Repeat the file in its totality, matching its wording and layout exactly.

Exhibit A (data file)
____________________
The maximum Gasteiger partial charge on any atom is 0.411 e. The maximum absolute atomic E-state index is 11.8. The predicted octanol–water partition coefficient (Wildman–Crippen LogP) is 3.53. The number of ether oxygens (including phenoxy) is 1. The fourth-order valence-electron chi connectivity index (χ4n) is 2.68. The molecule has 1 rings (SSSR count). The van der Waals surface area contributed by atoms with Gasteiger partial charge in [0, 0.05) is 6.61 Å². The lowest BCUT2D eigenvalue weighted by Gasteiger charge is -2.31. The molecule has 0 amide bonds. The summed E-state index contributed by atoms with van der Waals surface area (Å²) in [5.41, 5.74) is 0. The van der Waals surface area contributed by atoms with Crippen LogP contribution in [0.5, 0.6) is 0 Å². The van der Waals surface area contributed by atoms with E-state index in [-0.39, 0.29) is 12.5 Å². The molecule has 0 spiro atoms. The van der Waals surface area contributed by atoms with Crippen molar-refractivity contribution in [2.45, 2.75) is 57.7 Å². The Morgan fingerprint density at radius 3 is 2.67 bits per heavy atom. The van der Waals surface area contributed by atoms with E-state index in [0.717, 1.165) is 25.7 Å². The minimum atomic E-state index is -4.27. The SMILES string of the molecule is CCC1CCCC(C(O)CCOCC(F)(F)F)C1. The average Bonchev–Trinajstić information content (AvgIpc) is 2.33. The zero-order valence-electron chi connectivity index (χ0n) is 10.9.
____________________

The maximum Gasteiger partial charge on any atom is 0.411 e. The maximum absolute atomic E-state index is 11.8. The predicted octanol–water partition coefficient (Wildman–Crippen LogP) is 3.53. The number of ether oxygens (including phenoxy) is 1. The fourth-order valence-electron chi connectivity index (χ4n) is 2.68. The molecule has 1 rings (SSSR count). The van der Waals surface area contributed by atoms with Gasteiger partial charge in [0, 0.05) is 6.61 Å². The lowest BCUT2D eigenvalue weighted by Gasteiger charge is -2.31. The molecule has 0 amide bonds. The summed E-state index contributed by atoms with van der Waals surface area (Å²) in [5.41, 5.74) is 0. The van der Waals surface area contributed by atoms with Crippen LogP contribution in [0.5, 0.6) is 0 Å². The van der Waals surface area contributed by atoms with E-state index in [-0.39, 0.29) is 12.5 Å². The molecule has 0 spiro atoms. The van der Waals surface area contributed by atoms with Crippen molar-refractivity contribution in [2.45, 2.75) is 57.7 Å². The Morgan fingerprint density at radius 3 is 2.67 bits per heavy atom. The van der Waals surface area contributed by atoms with E-state index in [0.717, 1.165) is 25.7 Å². The minimum atomic E-state index is -4.27. The SMILES string of the molecule is CCC1CCCC(C(O)CCOCC(F)(F)F)C1. The average Bonchev–Trinajstić information content (AvgIpc) is 2.33. The zero-order valence-electron chi connectivity index (χ0n) is 10.9.